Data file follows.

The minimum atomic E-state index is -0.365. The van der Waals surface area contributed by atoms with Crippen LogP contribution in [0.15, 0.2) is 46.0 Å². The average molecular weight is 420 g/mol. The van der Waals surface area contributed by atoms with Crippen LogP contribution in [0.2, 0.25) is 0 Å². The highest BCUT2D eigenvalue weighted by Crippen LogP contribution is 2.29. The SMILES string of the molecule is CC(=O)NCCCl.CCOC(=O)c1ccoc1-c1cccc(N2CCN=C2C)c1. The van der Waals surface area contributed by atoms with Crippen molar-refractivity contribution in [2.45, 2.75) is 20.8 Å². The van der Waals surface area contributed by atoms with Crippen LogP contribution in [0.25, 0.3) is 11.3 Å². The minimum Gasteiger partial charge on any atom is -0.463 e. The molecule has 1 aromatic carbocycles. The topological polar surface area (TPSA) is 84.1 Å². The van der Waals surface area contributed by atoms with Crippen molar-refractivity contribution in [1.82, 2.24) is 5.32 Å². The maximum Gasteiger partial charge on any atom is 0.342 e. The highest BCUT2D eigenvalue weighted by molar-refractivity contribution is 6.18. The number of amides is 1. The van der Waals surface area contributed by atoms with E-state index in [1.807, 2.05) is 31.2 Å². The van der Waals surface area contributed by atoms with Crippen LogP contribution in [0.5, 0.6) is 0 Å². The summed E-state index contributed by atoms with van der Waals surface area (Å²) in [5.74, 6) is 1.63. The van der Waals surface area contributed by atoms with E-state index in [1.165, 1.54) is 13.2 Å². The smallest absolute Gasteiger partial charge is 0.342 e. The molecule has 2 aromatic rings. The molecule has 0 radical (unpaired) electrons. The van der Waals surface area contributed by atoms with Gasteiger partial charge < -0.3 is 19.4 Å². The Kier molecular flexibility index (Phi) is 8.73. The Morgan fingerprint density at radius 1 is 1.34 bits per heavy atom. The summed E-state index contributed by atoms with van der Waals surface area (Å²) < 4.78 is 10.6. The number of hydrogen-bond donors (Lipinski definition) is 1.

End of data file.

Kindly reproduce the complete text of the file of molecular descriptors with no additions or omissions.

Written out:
The minimum atomic E-state index is -0.365. The van der Waals surface area contributed by atoms with Crippen LogP contribution in [0.15, 0.2) is 46.0 Å². The average molecular weight is 420 g/mol. The van der Waals surface area contributed by atoms with Crippen LogP contribution in [0.2, 0.25) is 0 Å². The highest BCUT2D eigenvalue weighted by Crippen LogP contribution is 2.29. The SMILES string of the molecule is CC(=O)NCCCl.CCOC(=O)c1ccoc1-c1cccc(N2CCN=C2C)c1. The van der Waals surface area contributed by atoms with Crippen molar-refractivity contribution in [2.45, 2.75) is 20.8 Å². The van der Waals surface area contributed by atoms with Crippen LogP contribution in [0.25, 0.3) is 11.3 Å². The minimum Gasteiger partial charge on any atom is -0.463 e. The molecule has 1 aromatic carbocycles. The topological polar surface area (TPSA) is 84.1 Å². The van der Waals surface area contributed by atoms with Crippen molar-refractivity contribution in [1.82, 2.24) is 5.32 Å². The maximum Gasteiger partial charge on any atom is 0.342 e. The highest BCUT2D eigenvalue weighted by molar-refractivity contribution is 6.18. The number of amides is 1. The van der Waals surface area contributed by atoms with E-state index in [1.807, 2.05) is 31.2 Å². The van der Waals surface area contributed by atoms with Crippen LogP contribution in [0.5, 0.6) is 0 Å². The summed E-state index contributed by atoms with van der Waals surface area (Å²) in [5.74, 6) is 1.63. The van der Waals surface area contributed by atoms with E-state index in [1.165, 1.54) is 13.2 Å². The smallest absolute Gasteiger partial charge is 0.342 e. The molecule has 2 aromatic rings. The molecule has 0 radical (unpaired) electrons. The van der Waals surface area contributed by atoms with Gasteiger partial charge < -0.3 is 19.4 Å². The Kier molecular flexibility index (Phi) is 8.73. The Morgan fingerprint density at radius 1 is 1.34 bits per heavy atom. The summed E-state index contributed by atoms with van der Waals surface area (Å²) < 4.78 is 10.6. The number of hydrogen-bond donors (Lipinski definition) is 1.